A forerunner of bluegrass but not as fancy, old-timey music isn't just for old-timers -- although songs about moo cows, bowlegged roosters, and Jennie Jenkins, who won't wear white because the color's too bright, aren't exactly the stuff of MTV.
The songs on this 1959 album were old even before the New Lost City Ramblers -- Mike Seeger, Tom Paley, and John Cohen, with their fiddle, banjo, guitar, and autoharp -- recorded them. Sources cited in the accompanying booklet include such quaintly named bands as Earl Johnson's Clodhoppers and Fisher Hendley and his Aristocratic Pigs. Most of the tunes are humorous, although not as funny as those names.
Vocally, the trio is adequate; instrumentally, the trio is more than adequate but not at all polished. The Ramblers (who are no longer together) may have suspected as much. ''You will not find slick commercial arrangements on this record -- you can hear that kind of pap on the jukebox,'' Paley wrote in the liner notes.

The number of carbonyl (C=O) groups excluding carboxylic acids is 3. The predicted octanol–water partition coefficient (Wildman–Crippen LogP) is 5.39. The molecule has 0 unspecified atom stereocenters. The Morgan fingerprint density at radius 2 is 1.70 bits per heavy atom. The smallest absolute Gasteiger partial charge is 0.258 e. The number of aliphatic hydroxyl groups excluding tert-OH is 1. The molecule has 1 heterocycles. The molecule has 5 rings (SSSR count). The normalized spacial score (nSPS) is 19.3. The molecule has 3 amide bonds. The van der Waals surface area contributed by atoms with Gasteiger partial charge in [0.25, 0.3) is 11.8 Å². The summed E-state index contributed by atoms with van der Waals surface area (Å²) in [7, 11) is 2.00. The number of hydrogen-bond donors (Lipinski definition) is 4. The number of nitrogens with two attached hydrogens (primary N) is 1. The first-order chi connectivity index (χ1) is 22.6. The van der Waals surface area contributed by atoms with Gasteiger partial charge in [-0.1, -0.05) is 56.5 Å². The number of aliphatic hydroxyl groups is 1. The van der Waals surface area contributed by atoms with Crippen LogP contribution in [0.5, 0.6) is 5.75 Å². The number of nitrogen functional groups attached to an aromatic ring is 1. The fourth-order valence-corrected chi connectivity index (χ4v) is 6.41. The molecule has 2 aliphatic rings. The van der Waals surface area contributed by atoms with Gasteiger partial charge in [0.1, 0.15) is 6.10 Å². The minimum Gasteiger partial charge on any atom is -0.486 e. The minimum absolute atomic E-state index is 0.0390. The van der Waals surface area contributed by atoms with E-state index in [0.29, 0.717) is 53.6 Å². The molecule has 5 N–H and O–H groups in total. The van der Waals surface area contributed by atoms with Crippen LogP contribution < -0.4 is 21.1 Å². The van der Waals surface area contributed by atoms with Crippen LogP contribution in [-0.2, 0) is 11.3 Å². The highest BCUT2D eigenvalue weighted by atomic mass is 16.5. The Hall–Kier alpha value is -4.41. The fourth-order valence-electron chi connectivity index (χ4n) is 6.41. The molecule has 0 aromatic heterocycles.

What you'll never hear on the jukebox in this decade (and didn't in the '60s) is Seeger's gorgeous autoharp playing on ''Chewing Gum,'' a Carter Family tune that, corroborating every teacher's suspicion, presents the chewing of gum as an authority-defying act. The song also lampoons the legal and medical professions, all in a few simple verses. ''Beware, Oh Take Care'' and ''Soldier, Soldier Will You Marry Me, Now'' depict men as wholly untrustworthy; women get theirs on ''Jennie Jenkins,'' a song about extreme sartorial indecision. Fair is fair and this is fun.